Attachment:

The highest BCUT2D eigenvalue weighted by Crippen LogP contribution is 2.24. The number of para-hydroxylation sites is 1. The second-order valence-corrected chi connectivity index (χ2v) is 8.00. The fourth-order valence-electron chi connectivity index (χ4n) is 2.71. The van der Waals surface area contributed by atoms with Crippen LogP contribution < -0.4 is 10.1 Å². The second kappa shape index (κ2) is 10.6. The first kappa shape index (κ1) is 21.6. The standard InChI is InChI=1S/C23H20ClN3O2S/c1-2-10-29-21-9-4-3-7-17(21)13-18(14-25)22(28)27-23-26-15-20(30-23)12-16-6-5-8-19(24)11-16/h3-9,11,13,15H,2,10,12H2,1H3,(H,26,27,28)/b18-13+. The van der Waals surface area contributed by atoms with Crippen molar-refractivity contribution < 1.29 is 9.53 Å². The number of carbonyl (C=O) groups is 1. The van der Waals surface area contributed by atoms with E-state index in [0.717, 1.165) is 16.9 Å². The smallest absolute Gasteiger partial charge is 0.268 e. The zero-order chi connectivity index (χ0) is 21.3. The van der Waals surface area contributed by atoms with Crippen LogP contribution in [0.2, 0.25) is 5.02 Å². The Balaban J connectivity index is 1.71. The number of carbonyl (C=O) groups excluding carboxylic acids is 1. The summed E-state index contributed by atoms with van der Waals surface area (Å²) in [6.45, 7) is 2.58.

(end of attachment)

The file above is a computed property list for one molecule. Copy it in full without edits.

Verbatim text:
The highest BCUT2D eigenvalue weighted by Crippen LogP contribution is 2.24. The number of para-hydroxylation sites is 1. The second-order valence-corrected chi connectivity index (χ2v) is 8.00. The fourth-order valence-electron chi connectivity index (χ4n) is 2.71. The van der Waals surface area contributed by atoms with Crippen LogP contribution < -0.4 is 10.1 Å². The second kappa shape index (κ2) is 10.6. The first kappa shape index (κ1) is 21.6. The standard InChI is InChI=1S/C23H20ClN3O2S/c1-2-10-29-21-9-4-3-7-17(21)13-18(14-25)22(28)27-23-26-15-20(30-23)12-16-6-5-8-19(24)11-16/h3-9,11,13,15H,2,10,12H2,1H3,(H,26,27,28)/b18-13+. The van der Waals surface area contributed by atoms with Crippen molar-refractivity contribution < 1.29 is 9.53 Å². The number of carbonyl (C=O) groups is 1. The van der Waals surface area contributed by atoms with E-state index in [0.717, 1.165) is 16.9 Å². The smallest absolute Gasteiger partial charge is 0.268 e. The zero-order chi connectivity index (χ0) is 21.3. The van der Waals surface area contributed by atoms with Crippen LogP contribution in [0.2, 0.25) is 5.02 Å². The Balaban J connectivity index is 1.71. The number of carbonyl (C=O) groups excluding carboxylic acids is 1. The summed E-state index contributed by atoms with van der Waals surface area (Å²) in [6.45, 7) is 2.58.